Translocation-type Down syndrome is the only type that is sometimes directly inherited. But the majority of translocation-type Down syndrome cases are sporadic (random), with no known cause. Translocation accounts for about 4% of all cases of Down syndrome.3
- A family history of Down syndrome. Translocation-type Down syndrome may have been passed on to you if other members of your family have the condition.
- Had other children with this type of Down syndrome.
Mosaicism is a type of Down syndrome that produces extra genetic material in some of the baby's cells while the other cells develop normally. Mosaicism affects about 3 out of 100 people who have Down syndrome.4 The risk factors for mosaicism are similar to those for trisomy 21.
Questions still need to be answered about the specific risk factors for Down syndrome. So far, research has not found any environmental influences that contribute to developing the condition. Medical researchers do not know why chromosomes sometimes divide abnormally and make the extra genetic material that results in Down syndrome.
When To Call a Doctor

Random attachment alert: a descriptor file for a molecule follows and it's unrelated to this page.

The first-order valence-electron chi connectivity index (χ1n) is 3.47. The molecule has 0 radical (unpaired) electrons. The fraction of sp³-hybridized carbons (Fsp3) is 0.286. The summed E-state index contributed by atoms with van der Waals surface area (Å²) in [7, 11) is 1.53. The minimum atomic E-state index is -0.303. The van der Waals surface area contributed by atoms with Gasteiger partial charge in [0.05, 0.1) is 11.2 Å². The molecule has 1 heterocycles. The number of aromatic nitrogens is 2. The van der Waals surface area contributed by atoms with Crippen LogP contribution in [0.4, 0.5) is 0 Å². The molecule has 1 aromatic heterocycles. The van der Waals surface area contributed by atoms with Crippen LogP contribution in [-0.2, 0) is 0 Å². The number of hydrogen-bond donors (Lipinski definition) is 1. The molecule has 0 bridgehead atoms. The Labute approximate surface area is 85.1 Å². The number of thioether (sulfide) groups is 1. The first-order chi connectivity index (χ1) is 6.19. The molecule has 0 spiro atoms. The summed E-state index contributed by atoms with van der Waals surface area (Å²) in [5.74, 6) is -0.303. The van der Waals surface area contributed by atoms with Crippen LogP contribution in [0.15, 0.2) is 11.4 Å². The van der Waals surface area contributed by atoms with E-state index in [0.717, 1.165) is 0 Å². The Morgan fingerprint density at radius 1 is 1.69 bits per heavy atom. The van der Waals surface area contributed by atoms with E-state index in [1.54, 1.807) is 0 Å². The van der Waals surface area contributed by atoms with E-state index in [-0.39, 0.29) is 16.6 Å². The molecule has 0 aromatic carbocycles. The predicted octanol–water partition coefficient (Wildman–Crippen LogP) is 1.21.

Call a doctor immediately if:
- Your baby or very young child with
Down syndrome shows signs of:
- Intestinal blockage, such as severe belly pain, vomiting, and possibly swelling of the stomach.
- Heart problems, such as bluish discoloration of the lips and fingers, difficulty breathing, or a sudden change in eating or activity level.
- A person of any age with Down syndrome shows
symptoms of dislocated neck bones (atlantoaxial dislocation). This condition often occurs after an injury. Symptoms may
- Neck pain.
- Limited neck movement.
- Weakness in the arms and legs.
- Difficulty walking.
- A change in bowel or bladder control.
Children and adults with Down syndrome may not be able to tell you or the doctor if they don't feel well or are in pain. Instead, their behavior may change. Or they may stop doing things that they used to do. These may be signs of a medical problem. Talk to the doctor if you notice that the person with Down syndrome behaves in a new way. Also be alert for signs of depression, anxiety, or other mental or behavioral health problems.
Watchful waiting is a wait-and-see approach. During routine screening exams, your doctor watches your child for common health problems or diseases that sometimes develop with Down syndrome. These office visits also are a time to decide if your child's treatment plan needs adjusting.